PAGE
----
The South African Post Office (SAPO) has now been granted authorisation by the SA Reserve Bank (SARB) to establish its own bank.
“Following back-breaking work by our team, the Ministry of Telecommunications and Postal Services, Dr Siyabonga Cwele, Deputy President, Cyril Ramaphosa, amongst others crucial stakeholders, the SA Reserve Bank has approved the first level application for Postbank to receive a banking license. The next and final level should be completed within 12 months, as per the legislative requirement,” stated SAPO.
The authorisation follows SAPO’s application to SARB to corporatize its banking division, which will allow them to now lend money, offer savings accounts, banking cards and other services.
“The next key steps include approval of the Postbank board nominees, the registration of Postbank as a company having its own governance structures, formalisation of the relationship between the SA Post Office and Postbank and transfer of business from the SA Post Office to the new company.
“We have also signed a joint agreement with the recognised trade unions to settle wages and conditions of employment from 2014/2015, 2015/2016 to the period ending 2016/2017; a matter which has resulted in major business risk in the past,” stated chairperson of the SAPO’s board, Dr Simosezwe Lushaba.
SAPO, as is, retains a huge ‘developmental state role’ and translating this into a venture of profitability bodes well for the South Africa’s economic future, added Lushaba.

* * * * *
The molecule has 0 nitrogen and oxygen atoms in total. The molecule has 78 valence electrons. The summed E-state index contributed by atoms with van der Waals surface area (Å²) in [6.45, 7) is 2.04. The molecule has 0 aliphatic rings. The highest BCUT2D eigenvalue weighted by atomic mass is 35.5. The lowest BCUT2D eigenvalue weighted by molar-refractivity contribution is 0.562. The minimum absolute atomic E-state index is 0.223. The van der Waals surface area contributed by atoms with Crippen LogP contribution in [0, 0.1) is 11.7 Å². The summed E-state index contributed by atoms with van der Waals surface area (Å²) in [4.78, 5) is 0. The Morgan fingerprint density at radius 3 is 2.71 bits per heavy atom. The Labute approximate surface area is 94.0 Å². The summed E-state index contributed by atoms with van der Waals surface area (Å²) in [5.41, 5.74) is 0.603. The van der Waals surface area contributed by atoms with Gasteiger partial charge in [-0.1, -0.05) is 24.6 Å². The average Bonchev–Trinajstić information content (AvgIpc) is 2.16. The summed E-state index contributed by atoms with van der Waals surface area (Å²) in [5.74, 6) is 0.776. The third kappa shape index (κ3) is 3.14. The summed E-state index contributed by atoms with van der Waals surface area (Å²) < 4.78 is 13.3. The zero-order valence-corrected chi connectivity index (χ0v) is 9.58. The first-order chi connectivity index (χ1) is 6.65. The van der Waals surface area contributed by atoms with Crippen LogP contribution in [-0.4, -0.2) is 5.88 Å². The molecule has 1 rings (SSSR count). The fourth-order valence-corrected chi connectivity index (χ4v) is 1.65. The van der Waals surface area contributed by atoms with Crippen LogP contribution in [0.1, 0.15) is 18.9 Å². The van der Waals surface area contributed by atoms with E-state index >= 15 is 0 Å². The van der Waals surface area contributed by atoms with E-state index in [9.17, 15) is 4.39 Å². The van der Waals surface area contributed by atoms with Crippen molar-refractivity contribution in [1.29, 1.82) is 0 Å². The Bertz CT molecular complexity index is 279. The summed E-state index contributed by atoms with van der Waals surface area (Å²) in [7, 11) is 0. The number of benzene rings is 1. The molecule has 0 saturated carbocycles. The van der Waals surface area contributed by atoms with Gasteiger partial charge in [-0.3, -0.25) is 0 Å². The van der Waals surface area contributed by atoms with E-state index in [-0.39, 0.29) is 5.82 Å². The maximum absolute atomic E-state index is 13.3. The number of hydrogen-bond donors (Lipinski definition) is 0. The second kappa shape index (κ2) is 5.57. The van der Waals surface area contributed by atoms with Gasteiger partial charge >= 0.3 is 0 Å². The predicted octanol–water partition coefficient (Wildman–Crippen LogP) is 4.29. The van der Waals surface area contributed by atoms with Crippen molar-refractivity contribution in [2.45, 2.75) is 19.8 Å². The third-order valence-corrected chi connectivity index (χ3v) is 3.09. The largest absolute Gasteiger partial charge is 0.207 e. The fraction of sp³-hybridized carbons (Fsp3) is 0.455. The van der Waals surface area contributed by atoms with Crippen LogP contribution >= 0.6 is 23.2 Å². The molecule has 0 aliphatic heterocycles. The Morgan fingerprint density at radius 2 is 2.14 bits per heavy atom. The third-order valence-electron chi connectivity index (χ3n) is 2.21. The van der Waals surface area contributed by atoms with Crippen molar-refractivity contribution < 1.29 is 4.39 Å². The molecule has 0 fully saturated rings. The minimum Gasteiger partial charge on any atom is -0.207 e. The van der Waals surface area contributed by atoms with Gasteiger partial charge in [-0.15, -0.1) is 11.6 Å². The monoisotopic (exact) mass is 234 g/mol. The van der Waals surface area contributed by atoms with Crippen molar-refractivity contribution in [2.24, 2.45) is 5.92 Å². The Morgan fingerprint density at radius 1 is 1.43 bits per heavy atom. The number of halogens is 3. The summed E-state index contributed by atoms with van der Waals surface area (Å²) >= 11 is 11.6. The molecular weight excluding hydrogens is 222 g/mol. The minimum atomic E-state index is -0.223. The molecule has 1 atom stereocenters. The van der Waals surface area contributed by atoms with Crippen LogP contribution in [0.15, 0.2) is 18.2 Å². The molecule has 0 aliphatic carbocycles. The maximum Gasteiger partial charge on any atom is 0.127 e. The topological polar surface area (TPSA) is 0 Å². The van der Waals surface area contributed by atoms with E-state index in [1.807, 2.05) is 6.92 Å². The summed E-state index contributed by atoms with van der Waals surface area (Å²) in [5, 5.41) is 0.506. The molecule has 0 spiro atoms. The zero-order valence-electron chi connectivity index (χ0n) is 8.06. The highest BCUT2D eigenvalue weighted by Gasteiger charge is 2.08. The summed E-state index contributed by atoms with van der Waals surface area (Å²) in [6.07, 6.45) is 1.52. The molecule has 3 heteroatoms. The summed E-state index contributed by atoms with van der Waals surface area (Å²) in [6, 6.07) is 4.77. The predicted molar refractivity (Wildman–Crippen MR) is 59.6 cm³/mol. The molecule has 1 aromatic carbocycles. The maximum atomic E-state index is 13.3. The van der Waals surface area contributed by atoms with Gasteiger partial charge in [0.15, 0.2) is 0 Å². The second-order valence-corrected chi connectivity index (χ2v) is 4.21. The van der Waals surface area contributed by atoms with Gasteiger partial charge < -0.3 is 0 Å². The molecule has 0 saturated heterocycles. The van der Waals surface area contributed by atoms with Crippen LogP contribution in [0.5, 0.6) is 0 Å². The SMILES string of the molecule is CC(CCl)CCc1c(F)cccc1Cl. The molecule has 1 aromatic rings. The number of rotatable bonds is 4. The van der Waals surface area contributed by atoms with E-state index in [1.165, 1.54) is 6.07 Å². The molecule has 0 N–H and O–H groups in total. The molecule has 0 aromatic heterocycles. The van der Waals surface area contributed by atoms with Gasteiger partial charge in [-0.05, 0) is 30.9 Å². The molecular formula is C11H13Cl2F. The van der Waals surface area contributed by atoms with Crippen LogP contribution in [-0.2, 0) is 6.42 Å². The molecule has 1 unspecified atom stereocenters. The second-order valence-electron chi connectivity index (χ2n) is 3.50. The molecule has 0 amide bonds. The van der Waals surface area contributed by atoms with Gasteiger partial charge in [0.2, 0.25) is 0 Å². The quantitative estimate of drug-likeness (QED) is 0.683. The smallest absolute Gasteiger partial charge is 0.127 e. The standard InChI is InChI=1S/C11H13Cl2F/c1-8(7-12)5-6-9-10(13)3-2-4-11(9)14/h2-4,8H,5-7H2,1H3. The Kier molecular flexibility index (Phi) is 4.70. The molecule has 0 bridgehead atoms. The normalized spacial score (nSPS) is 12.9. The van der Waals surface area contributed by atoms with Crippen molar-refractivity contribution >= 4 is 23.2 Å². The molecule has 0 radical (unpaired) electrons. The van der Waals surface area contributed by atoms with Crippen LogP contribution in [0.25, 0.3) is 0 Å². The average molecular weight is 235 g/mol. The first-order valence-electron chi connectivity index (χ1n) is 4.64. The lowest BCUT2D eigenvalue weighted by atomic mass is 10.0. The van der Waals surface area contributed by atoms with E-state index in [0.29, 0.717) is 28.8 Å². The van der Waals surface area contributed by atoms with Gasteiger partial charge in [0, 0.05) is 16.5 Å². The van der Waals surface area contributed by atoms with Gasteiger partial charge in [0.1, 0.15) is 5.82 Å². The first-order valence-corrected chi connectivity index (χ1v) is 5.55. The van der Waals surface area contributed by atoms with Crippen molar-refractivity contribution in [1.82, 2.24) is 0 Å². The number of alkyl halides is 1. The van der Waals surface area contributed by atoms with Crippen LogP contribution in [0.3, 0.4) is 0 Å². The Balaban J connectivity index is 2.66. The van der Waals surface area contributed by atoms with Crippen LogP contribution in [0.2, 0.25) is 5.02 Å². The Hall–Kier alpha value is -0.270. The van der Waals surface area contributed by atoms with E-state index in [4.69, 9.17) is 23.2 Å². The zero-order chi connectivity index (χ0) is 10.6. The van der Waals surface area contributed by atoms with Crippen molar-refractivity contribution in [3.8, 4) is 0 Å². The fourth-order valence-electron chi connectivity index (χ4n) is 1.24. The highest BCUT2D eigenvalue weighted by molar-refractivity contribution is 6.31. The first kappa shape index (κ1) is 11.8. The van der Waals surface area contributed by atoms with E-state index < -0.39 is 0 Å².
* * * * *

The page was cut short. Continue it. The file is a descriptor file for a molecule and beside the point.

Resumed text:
“Our overall value to the nation, be it through Postbank or the SA Post Office, is matchless as it captures those citizens who are at the periphery of the mainstream economy. Further, our unrivalled customer network, which spans particularly the areas uncovered by the commercial entities, puts us on the front foot; it is our springboard to sustainability.
“This is the beginning of an important chapter whose successful completion is rooted in our ability to tangibly improve our customer value proposition. I am confident that we will leverage the opportunity optimally and drive the elusive change to fruition,” Lushaba remarked.
Though an established brand and entity, SAPOhave said that they are not looking to directly compete with the main players in the industry as yet.
“Although no salary increases are expected for SAPO’s 22 000 staff members for the 2015/2016 financial year, the company committed to an overall increase of 6, 5% on actual basic salary or total cost to company which came into effect on 1 April 2016.
“SAPO said the payments will be effected on 25 August 2016. In addition, the company will convert Permanent Part-Time Employees (PPTEs) to permanent full-time employees effective from 1 August 2016,” the company reportedly explained.
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